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Aquaculture CRSP 21st Annual Technical Report
Survey of Tilapia-Shrimp Polycultures in Thailand

Tenth Work Plan, New Aquaculture Systems/New Species Research 3A (10NSR3A)
Final Report

Yang Yi
Aquaculture and Aquatic Resources Management
Agricultural & Aquatic Systems and Engineering Program
School of Environment, Resources and Development
Asian Institute of Technology
Pathumthani, Thailand

Kevin Fitzsimmons
Department of Soil, Water and Environmental Science
University of Arizona
Tucson, Arizona, USA


The survey on tilapia-shrimp polyculture was conducted in Thailand and Vietnam from March through June 2002. The survey conducted in Thailand was to assess the current status of farmers' practice of tilapia-shrimp polyculture, while the survey conducted in Vietnam was to find out why Vietnamese shrimp farmers do not grow tilapia in shrimp ponds. In twelve provinces of Thailand, 61 farmers who culture fish in their shrimp farms were selected and interviewed using a structured checklist and open-ended type of questionnaires. In the Mekong Delta of Vietnam, university researchers, local shrimp farmers association and local government fisheries staff, and shrimp farmers were interviewed.

Results showed that three versions of tilapia-shrimp polycultureÑnamely simultaneous, sequential, and crop rotation systems are practiced by Thai shrimp farmers. Among all interviewed farmers, 42.6% use a simultaneous polyculture system, while percentages of farmers using sequential and crop rotation systems are 34.4 and 6.6%, respectively. The remaining 16.4% of farmers stock fish in reservoir ponds and use a monoculture system for shrimp. Among the farmers who adopt the simultaneous tilapia-shrimp polyculture system, 76.9% released tilapias directly into shrimp ponds, and 23.1% stocked tilapias in cages suspended in shrimp ponds. Tilapia-shrimp polyculture is practiced in a wide range of salinity levels from 0 to 30%. Tilapias used in the polyculture include red tilapia (Oreochromis spp.), Nile tilapia (O. niloticus), and Mozambique tilapia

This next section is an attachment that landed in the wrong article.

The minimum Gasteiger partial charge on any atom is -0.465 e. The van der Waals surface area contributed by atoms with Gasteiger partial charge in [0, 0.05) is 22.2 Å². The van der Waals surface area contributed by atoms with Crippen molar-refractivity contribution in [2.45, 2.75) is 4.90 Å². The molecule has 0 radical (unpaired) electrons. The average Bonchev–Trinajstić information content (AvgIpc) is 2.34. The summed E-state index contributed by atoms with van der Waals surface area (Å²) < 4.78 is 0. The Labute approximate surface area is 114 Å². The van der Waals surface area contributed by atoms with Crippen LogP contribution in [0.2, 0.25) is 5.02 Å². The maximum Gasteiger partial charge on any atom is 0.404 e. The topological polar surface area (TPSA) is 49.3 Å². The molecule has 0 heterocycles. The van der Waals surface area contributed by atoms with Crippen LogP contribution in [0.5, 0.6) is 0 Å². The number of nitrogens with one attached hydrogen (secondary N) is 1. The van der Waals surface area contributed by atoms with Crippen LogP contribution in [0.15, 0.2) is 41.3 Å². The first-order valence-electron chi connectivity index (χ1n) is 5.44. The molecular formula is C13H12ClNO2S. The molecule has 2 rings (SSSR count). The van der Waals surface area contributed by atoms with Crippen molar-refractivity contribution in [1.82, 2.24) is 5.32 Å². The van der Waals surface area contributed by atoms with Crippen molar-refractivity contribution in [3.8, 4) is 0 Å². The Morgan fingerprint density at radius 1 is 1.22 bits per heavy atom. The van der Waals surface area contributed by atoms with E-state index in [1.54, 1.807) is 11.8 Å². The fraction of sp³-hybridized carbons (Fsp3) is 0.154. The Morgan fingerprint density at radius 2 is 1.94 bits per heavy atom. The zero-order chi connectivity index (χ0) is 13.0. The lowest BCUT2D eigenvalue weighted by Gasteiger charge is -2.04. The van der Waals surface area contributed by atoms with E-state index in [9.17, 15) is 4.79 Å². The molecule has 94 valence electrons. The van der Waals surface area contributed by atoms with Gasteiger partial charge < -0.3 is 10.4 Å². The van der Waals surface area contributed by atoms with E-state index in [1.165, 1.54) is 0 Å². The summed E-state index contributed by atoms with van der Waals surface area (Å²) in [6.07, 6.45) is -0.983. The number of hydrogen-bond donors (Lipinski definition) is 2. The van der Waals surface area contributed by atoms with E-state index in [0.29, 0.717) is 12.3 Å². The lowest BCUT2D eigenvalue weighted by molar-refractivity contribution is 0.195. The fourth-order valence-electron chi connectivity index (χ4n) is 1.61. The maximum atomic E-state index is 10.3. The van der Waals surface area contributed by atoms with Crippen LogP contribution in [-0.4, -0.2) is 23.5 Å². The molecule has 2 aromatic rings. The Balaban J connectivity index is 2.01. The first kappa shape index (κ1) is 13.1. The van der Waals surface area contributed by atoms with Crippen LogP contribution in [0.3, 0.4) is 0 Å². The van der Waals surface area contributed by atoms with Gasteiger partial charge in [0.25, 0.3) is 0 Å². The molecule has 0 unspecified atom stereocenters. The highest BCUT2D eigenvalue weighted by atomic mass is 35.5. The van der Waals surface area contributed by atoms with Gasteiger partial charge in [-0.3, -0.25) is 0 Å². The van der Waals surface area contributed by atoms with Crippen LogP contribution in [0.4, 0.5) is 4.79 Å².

O. mossambicus).

The survey revealed that shrimp production and economic returns from the two simultaneous polyculture systems and in sequential polyculture systems were higher than those in their respective shrimp monoculture systems practiced before. Also shrimp production and economic returns from these polyculture systems were higher than those in the crop rotation polyculture system and in the currently practiced monoculture system. Many farmers responded that tilapia-shrimp polyculture could improve water quality in shrimp ponds, reduce diseases, and reduce the use of chemicals. In the direct style of tilapia-shrimp polyculture, about 40% farmers believed tilapias compete for feed with shrimp, while the remaining 60% were not aware of such feed competition. The major reasons given by Vietnamese shrimp farmers for not growing tilapia in shrimp ponds are that tilapia would compete for the costly shrimp feeds, water quality in shrimp ponds was good enough and there was no need to use tilapia to improve water quality due to low shrimp stocking density, and added tilapia might bring dissolved oxygen down thus adversely affecting shrimp growth.

It can be concluded from the survey that polyculture of shrimp with tilapias may provide an alternative approach for shrimp farming, which could ultimately lead to a more sustainable shrimp industry. However, further research is needed on the merits for converting from shrimp monoculture to polyculture with tilapia.